5 June 2015, Warwick University, the Institute of Advanced Study (IAS), Millburn House, Millburn Hill Road, Coventry
Just as music has fascinated scholars in the Western world continuously for thousands of years, so time and again they have felt the need to explain its power. During the Renaissance a revival of interest for ancient theories about the power of music began. Many philosophers, humanists and music theorists writing about music found themselves caught in the Plato-Aristotle controversy. They had to make a choice between two radically different theories of the constitution of the human soul: a Platonic one, originating from the Timaeus, which stated that music has a great influence on the human soul because they are somehow similar, and an Aristotelian one, originating from On the Soul, which did not postulate any special relationship between music and the soul. Privileging one philosophical model over the other brought along entirely different beliefs about the nature of music, what it does, or what it should do. The body of doctrine around these two sources, combined with Christian ideas about music and the soul and all kinds of medical and music-theoretical ideas was pervasive till the beginning of the seventeenth century. And yet, by the beginning of the eighteenth century, to learn about music’s power meant turning not to these ancient sources and their reception, but to works on the soul such as Descartes Passions of the Soul and Hobbes’ Human Nature. The purpose of this symposium is to track and to interrogate the nature, life span, and eventual radical transformation and/or demise of ancient, medieval, and Renaissance conceptions of the belief in music’s deep connections with human life.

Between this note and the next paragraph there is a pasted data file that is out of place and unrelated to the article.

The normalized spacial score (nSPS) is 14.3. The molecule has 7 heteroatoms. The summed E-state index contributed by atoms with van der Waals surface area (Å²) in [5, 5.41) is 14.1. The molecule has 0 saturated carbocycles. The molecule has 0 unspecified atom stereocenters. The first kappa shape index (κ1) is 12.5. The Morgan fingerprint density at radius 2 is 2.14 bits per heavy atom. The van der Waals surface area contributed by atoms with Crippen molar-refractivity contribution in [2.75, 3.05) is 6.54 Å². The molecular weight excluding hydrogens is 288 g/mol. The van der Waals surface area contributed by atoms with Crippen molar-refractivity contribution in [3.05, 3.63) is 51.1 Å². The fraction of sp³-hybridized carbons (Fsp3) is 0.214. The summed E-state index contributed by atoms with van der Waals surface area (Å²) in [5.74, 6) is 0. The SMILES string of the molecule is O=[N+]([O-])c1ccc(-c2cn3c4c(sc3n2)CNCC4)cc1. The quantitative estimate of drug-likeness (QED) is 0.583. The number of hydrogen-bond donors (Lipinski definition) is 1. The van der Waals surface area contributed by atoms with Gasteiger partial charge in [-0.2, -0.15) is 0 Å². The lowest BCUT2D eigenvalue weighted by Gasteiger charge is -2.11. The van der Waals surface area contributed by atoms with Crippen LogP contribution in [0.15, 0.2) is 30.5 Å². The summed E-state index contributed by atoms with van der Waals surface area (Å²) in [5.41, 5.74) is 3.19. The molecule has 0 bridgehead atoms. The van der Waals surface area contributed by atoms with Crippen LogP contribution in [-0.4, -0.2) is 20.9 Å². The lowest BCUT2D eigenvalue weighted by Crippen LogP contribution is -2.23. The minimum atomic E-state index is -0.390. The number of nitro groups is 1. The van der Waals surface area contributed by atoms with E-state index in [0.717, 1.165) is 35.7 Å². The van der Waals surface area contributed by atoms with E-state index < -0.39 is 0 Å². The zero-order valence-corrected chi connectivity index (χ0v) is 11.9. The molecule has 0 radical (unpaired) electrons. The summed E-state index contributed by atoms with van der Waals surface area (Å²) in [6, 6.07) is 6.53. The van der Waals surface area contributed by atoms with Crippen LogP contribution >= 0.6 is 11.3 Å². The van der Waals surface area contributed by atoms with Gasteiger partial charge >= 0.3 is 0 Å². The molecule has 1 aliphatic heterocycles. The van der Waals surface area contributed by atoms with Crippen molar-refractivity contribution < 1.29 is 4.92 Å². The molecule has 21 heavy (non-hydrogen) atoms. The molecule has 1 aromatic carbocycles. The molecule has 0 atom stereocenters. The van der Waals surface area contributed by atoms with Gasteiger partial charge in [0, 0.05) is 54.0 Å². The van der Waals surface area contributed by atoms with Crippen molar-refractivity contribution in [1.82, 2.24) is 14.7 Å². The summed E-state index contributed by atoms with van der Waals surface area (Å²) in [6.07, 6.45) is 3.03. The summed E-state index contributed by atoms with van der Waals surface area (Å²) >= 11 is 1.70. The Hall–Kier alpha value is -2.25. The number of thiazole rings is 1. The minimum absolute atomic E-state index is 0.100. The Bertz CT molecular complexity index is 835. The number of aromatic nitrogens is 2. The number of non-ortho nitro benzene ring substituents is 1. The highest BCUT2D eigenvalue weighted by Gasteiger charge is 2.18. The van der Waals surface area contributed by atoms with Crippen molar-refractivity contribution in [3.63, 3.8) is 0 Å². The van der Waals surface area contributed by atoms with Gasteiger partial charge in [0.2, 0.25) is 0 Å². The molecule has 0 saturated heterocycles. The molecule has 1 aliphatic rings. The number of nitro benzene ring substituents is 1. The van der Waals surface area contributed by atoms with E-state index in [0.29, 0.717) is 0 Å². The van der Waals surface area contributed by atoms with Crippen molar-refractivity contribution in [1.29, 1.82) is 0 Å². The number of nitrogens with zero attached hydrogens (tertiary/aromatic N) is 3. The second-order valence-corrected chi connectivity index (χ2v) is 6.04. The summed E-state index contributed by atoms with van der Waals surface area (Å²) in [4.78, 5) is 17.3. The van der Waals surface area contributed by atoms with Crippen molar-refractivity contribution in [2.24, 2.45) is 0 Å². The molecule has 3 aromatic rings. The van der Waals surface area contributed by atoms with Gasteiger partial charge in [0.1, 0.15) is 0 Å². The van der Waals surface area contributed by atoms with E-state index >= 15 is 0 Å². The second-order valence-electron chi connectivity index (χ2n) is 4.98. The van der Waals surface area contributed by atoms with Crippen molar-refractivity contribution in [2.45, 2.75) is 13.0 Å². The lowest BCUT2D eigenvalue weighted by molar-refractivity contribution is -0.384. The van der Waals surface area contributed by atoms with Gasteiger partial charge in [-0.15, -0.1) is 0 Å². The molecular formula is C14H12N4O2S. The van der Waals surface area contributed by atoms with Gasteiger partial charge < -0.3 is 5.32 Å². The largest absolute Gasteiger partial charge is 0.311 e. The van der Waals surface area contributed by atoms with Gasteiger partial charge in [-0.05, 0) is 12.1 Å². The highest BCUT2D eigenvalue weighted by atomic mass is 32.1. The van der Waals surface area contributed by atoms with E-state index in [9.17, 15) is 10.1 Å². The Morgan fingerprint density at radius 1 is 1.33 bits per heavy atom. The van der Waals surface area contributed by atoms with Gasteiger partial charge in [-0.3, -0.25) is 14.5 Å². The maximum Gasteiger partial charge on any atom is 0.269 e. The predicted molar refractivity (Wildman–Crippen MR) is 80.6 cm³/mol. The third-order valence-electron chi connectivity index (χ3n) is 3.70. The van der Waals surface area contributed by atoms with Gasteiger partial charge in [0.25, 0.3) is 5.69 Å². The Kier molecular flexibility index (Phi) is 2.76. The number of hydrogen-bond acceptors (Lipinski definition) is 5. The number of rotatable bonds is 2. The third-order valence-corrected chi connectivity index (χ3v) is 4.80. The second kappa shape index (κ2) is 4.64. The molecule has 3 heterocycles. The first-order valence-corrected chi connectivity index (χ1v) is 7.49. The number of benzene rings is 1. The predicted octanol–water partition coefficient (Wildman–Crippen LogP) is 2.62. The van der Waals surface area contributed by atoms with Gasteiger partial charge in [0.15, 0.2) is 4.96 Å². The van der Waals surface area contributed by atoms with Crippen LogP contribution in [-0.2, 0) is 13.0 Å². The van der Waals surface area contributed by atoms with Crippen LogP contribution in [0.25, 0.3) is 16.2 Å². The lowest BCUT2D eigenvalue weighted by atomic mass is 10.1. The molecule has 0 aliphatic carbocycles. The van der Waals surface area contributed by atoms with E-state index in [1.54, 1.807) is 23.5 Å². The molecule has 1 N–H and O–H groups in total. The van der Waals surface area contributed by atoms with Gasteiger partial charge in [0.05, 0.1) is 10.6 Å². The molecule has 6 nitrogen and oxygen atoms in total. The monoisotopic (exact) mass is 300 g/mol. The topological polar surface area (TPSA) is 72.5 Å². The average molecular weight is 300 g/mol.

Please note that registration is open for the following symposium.
Delegates may view the programme and register at this link:
The conference is part-funded by the Royal Music Association (RMA), and is supported by the University of Warwick’s Humanities Research Centre (HRC), Institute of Advanced Study (IAS), and Centre for the Study of the Renaissance (CSR).